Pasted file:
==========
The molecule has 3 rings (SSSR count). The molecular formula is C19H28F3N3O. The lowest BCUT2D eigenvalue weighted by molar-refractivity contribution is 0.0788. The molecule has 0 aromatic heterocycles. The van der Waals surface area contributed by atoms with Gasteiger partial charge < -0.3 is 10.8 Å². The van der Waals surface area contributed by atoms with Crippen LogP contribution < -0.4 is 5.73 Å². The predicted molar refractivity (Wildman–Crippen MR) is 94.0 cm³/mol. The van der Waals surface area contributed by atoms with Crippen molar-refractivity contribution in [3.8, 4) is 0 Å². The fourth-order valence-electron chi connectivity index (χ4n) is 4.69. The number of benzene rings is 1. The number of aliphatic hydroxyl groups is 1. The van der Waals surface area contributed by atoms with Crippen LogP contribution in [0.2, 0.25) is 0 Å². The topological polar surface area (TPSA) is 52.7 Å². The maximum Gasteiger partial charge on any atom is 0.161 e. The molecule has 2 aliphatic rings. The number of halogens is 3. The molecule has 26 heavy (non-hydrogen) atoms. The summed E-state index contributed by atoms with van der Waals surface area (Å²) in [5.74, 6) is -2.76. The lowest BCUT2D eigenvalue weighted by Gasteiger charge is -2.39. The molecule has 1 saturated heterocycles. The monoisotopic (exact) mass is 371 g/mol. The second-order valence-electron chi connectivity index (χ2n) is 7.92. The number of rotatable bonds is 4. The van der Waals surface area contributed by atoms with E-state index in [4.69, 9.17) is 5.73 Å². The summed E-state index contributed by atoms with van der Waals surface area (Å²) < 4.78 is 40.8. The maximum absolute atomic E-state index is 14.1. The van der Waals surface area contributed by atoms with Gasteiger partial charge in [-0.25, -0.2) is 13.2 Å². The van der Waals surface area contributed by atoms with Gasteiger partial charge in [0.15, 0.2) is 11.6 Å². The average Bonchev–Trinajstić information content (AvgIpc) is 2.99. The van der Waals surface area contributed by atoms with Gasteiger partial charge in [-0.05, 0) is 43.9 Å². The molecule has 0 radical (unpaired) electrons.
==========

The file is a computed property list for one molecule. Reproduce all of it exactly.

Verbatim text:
The molecule has 3 rings (SSSR count). The molecular formula is C19H28F3N3O. The lowest BCUT2D eigenvalue weighted by molar-refractivity contribution is 0.0788. The molecule has 0 aromatic heterocycles. The van der Waals surface area contributed by atoms with Gasteiger partial charge < -0.3 is 10.8 Å². The van der Waals surface area contributed by atoms with Crippen LogP contribution < -0.4 is 5.73 Å². The predicted molar refractivity (Wildman–Crippen MR) is 94.0 cm³/mol. The van der Waals surface area contributed by atoms with Crippen molar-refractivity contribution in [3.8, 4) is 0 Å². The fourth-order valence-electron chi connectivity index (χ4n) is 4.69. The number of benzene rings is 1. The number of aliphatic hydroxyl groups is 1. The van der Waals surface area contributed by atoms with Crippen LogP contribution in [0.2, 0.25) is 0 Å². The topological polar surface area (TPSA) is 52.7 Å². The maximum Gasteiger partial charge on any atom is 0.161 e. The molecule has 2 aliphatic rings. The number of halogens is 3. The molecule has 26 heavy (non-hydrogen) atoms. The summed E-state index contributed by atoms with van der Waals surface area (Å²) in [5.74, 6) is -2.76. The lowest BCUT2D eigenvalue weighted by Gasteiger charge is -2.39. The molecule has 1 saturated heterocycles. The monoisotopic (exact) mass is 371 g/mol. The second-order valence-electron chi connectivity index (χ2n) is 7.92. The number of rotatable bonds is 4. The van der Waals surface area contributed by atoms with E-state index in [4.69, 9.17) is 5.73 Å². The summed E-state index contributed by atoms with van der Waals surface area (Å²) < 4.78 is 40.8. The maximum absolute atomic E-state index is 14.1. The van der Waals surface area contributed by atoms with Gasteiger partial charge in [-0.25, -0.2) is 13.2 Å². The van der Waals surface area contributed by atoms with Gasteiger partial charge in [0.15, 0.2) is 11.6 Å². The average Bonchev–Trinajstić information content (AvgIpc) is 2.99. The van der Waals surface area contributed by atoms with Gasteiger partial charge in [-0.05, 0) is 43.9 Å². The molecule has 0 radical (unpaired) electrons.